Teacher Appreciation Week

20160403_192717734_iOSIn the spirit of Teacher Appreciation Week, I thought I would appreciate me. Yes, it may seem self-important but who else is going to toot my horn? No, I have not found the ideal teaching opportunity … yet. Yes, I am only substitute teacher and only an adjunct, but that does not mean that I do not put in just as much work or care any less for my students. Despite my lack of professional success, I continue doing teaching because I enjoy working with the students.

I decided that I should celebrate finishing the coursework towards my second master’s and finishing the graduate teaching assistant program at UNO. The last two years have been fast, furious, and stressful. For a number of years I haven’t known anything but studying or writing for a class, nor have I done anything for myself. I’ve done nothing to pat myself on the back. So, I congratulated myself with a trip to Jamaica, but took some schoolwork with me.

Schoolwork with some rum, and some sun sounded like a lot of fun, and a beautiful beach, beautiful surroundings, and a beautiful hotel all helped the cause J. I enjoyed getting away from “it” all, even if it was only for a short time. To sit in a wicker lounge chair under the canopy of a palm tree while sipping on a Bob Marley drink was extremely relaxing. To feel the heat of the sun and hear calmness of the ocean lapping onto the beach was tranquil. The sands softness between my toes while walking the beach felt like I was walking through the clouds. Stepping into the water, I felt an immediate rush from the water’s freshness. Walking in deeper the waters coolness moved up my body as I stared through the water’s clear glass to see what was on the ocean’s bottom. I came to a point where I would just sit down in the water and use the oceans soft sand as my chair. As the water, covers my shoulder’s I occasionally dip below the waterline to escape the sun. Coming back up the taste of salt overwhelms my lips, and it is just awful! There is nothing like this in Nebraska.

It was a trip about doing nothing but relaxing. Outside some schoolwork in the evening, I did nothing during the day but enjoy the pool and the beach. I wasn’t on a schedule nor did I have anywhere to be.

At the resort, the locals who worked as waiters, bartenders, and bussers were welcoming and appreciative that you chose to stay with them. Seemingly, every employee I came across asked me every day, “Are you enjoying your stay with us in Jamaica?” Are you being taken care of?” “Is this your first time to Jamaica?” Partly, because I think the locals want you back. This is a poor country and I would not be surprised if many of the employees I interacted with live in poverty, but it was difficult to tell with the smile with which they greeted you.

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Comparing the Two

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I have often thought that having taught at both the K-12 and postsecondary levels has meant something. That it is some sort of an advantage towards something, or a privilege of sorts, or different perspectives, or just anything. I am not sure what it does for my teaching anymore.  Based on previous experience I know K-12 school districts do not put much value in my eight years of post-secondary teaching experience. Based on my experiences teaching at the postsecondary level I would say that not many at the post-secondary level care that I have experience teaching K-12. So what does all this teaching experience mean?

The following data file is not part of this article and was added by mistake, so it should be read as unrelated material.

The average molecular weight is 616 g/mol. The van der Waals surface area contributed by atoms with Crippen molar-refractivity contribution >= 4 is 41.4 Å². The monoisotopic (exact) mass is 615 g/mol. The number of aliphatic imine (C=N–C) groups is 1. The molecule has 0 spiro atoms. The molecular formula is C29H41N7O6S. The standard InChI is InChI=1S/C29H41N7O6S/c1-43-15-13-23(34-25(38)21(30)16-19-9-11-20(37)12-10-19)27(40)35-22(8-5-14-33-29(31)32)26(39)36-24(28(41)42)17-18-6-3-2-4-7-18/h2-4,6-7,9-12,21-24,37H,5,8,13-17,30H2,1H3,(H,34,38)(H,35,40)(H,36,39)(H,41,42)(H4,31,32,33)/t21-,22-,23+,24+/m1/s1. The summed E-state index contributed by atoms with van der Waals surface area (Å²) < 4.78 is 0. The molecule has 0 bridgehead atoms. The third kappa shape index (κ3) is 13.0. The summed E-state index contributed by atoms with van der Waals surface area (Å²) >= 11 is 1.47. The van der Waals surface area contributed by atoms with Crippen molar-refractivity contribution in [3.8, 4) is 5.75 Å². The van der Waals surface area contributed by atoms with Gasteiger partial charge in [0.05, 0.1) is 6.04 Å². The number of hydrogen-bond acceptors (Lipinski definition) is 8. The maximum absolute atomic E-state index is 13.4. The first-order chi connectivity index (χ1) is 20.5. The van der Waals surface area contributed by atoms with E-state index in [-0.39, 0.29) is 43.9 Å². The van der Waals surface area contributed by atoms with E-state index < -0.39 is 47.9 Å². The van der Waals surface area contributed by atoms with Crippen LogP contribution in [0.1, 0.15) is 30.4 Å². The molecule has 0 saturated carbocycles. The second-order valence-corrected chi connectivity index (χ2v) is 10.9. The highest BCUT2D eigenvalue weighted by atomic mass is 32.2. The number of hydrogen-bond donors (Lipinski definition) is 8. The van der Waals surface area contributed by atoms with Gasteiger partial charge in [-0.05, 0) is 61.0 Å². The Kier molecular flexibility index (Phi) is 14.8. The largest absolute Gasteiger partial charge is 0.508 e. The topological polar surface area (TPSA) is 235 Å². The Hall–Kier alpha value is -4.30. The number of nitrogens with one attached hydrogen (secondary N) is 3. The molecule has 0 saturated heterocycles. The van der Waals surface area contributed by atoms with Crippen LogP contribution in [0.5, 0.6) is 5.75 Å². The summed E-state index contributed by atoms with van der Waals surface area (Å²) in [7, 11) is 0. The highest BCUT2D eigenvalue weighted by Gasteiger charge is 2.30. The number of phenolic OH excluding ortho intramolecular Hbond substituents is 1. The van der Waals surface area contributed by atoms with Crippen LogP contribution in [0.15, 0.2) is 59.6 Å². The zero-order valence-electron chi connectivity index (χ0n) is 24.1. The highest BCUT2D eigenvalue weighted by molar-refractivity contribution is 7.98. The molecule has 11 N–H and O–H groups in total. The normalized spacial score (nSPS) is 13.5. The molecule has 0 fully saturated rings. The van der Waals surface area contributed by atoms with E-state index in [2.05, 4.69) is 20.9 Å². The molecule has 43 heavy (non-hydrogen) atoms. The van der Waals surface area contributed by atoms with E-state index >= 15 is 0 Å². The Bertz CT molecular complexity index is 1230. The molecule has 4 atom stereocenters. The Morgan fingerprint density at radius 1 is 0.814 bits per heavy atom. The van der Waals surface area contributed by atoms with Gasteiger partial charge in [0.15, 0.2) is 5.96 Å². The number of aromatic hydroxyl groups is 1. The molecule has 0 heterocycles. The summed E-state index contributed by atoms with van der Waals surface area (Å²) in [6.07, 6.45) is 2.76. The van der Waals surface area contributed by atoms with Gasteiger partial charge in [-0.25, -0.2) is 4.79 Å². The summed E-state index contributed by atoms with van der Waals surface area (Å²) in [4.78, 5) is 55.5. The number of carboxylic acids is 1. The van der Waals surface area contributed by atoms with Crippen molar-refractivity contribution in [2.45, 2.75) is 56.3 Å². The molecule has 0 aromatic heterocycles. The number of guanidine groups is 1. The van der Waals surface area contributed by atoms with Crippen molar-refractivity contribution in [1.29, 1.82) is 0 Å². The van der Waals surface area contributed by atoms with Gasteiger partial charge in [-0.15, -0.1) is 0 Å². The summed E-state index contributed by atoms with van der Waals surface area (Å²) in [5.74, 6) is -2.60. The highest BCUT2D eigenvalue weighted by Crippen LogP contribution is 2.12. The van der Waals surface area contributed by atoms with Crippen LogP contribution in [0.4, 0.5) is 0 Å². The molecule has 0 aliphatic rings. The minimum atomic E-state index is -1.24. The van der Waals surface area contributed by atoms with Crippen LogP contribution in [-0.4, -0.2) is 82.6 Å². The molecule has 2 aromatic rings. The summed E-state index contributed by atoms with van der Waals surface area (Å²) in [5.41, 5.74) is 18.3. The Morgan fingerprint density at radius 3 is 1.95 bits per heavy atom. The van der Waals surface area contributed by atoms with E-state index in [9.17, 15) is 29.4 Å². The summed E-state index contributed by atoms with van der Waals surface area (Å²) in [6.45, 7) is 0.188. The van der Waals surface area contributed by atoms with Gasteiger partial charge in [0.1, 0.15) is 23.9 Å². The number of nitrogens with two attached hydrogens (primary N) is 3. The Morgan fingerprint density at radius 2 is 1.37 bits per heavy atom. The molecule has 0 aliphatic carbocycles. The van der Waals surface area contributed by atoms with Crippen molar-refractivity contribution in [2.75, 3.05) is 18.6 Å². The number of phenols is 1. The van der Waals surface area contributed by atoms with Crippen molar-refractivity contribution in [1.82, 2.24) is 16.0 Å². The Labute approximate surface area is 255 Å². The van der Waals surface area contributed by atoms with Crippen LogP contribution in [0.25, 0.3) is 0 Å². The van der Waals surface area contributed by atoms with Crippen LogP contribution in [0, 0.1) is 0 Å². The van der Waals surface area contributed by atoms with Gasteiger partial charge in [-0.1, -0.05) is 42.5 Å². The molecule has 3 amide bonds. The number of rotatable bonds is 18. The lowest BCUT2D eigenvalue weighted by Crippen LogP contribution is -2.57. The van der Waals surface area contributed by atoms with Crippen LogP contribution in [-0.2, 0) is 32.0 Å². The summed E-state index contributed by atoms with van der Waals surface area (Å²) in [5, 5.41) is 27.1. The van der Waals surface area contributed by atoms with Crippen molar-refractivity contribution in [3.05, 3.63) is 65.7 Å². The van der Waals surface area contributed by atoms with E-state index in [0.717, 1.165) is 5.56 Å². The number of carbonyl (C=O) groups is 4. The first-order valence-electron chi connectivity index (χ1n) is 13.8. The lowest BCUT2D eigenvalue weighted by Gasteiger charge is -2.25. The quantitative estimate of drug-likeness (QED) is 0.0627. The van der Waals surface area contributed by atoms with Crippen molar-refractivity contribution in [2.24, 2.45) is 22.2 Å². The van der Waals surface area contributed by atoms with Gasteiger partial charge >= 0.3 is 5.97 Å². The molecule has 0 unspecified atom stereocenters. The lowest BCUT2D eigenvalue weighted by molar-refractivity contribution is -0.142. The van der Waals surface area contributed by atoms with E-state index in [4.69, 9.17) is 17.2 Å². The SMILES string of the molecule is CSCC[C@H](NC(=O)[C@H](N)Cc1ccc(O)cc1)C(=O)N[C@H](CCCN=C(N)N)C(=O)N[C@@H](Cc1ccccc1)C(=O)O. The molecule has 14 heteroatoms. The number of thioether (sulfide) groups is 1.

For it not to mean much of anything, I am often asked to compare the two. I am unsure if I am qualified to compare teaching at the K-12 grade levels, because I do not really teach. I only substitute teach, which is far from teaching. The students I have taught and currently teach at the University of Nebraska at Omaha the past two years are not much different from high school students, after all, they are only one or two years removed from graduating high school. Consequently, I am uncertain if there is any difference. If I must compare the two, I will try. Two differences that stand out are classroom management and No Child Left Behind (NCLB). I think students know to a point what the expectation level is when they walk into a college classroom. Students know this isn’t their high school classroom. I think this happens in part because parents have conversations with their children about college and secondly, students are not usually taking the same classes as their high school friends and many high school students do not always attend the same post-secondary schools. I say, “To a point” because although younger students may know how to act in a college classroom does not mean that it equates to doing the work.

NCLB does not follow the student from high school to college, nor do the calls home to parents. College students can and are left behind, but “left behind” happens by their own choices. I have this discussion about expectations at the beginning of each semester. It usually goes something like this:

“You’re adults now. You are paying tuition to take this class; therefore, this is your class. I am here to help you be successful, if you want the help. The responsibility of coming to class, following the syllabus, communicating with me, and communicating with your classmates is your responsibility. I cannot help you if you cannot manage these expectations of yourself. I will not be calling you, nor emailing you, nor calling your parents if you do not come to class or complete your assignments. This is your responsibility, and privacy laws prohibit me from speaking to anyone but you regarding your performance in this class. I will do all I can to help you pass this class, but I cannot help you if you’re unwilling to meet me halfway.”

This approach may come across as being hard-nosed, but I think it is important for students to know that there education is on them. I will also add that along with this conversation and conversations that follow throughout the semester are discussions also include the resources available to them on campus, such as the Writing Center. Having this conversation does not seem to deter students from dropping my classes. At least to date I have not seen a windfall of withdrawals. I think students appreciate that I am up front and see my as approachable and available to them when they need help.

Existing on an Island